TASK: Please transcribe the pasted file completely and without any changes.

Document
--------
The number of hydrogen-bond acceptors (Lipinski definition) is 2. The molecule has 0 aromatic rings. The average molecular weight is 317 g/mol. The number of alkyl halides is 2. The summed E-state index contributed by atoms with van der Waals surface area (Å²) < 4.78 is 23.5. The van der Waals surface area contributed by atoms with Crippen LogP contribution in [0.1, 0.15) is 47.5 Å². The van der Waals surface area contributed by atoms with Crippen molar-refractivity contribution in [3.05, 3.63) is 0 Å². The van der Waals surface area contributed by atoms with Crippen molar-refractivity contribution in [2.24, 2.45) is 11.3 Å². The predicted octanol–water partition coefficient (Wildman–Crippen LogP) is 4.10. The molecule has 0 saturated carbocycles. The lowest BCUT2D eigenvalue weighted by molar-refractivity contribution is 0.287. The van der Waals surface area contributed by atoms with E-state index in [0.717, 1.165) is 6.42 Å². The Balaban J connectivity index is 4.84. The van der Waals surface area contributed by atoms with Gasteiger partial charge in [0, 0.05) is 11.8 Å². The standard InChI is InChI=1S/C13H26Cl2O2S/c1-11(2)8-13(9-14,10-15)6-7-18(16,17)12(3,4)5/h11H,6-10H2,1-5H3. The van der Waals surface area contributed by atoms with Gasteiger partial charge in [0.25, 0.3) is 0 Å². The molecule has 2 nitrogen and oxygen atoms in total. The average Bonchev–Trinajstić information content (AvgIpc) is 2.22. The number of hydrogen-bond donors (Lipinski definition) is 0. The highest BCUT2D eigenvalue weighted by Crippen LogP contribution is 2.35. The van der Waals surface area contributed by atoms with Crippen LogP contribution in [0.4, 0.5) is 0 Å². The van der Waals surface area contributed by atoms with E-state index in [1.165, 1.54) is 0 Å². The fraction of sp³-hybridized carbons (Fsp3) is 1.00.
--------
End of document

The number of hydrogen-bond acceptors (Lipinski definition) is 2. The molecule has 0 aromatic rings. The average molecular weight is 317 g/mol. The number of alkyl halides is 2. The summed E-state index contributed by atoms with van der Waals surface area (Å²) < 4.78 is 23.5. The van der Waals surface area contributed by atoms with Crippen LogP contribution in [0.1, 0.15) is 47.5 Å². The van der Waals surface area contributed by atoms with Crippen molar-refractivity contribution in [3.05, 3.63) is 0 Å². The van der Waals surface area contributed by atoms with Crippen molar-refractivity contribution in [2.24, 2.45) is 11.3 Å². The predicted octanol–water partition coefficient (Wildman–Crippen LogP) is 4.10. The molecule has 0 saturated carbocycles. The lowest BCUT2D eigenvalue weighted by molar-refractivity contribution is 0.287. The van der Waals surface area contributed by atoms with E-state index in [0.717, 1.165) is 6.42 Å². The Balaban J connectivity index is 4.84. The van der Waals surface area contributed by atoms with Gasteiger partial charge in [0, 0.05) is 11.8 Å². The standard InChI is InChI=1S/C13H26Cl2O2S/c1-11(2)8-13(9-14,10-15)6-7-18(16,17)12(3,4)5/h11H,6-10H2,1-5H3. The van der Waals surface area contributed by atoms with Gasteiger partial charge in [0.25, 0.3) is 0 Å². The molecule has 2 nitrogen and oxygen atoms in total. The average Bonchev–Trinajstić information content (AvgIpc) is 2.22. The number of hydrogen-bond donors (Lipinski definition) is 0. The highest BCUT2D eigenvalue weighted by Crippen LogP contribution is 2.35. The van der Waals surface area contributed by atoms with Crippen LogP contribution in [0.4, 0.5) is 0 Å². The van der Waals surface area contributed by atoms with E-state index in [1.165, 1.54) is 0 Å². The fraction of sp³-hybridized carbons (Fsp3) is 1.00.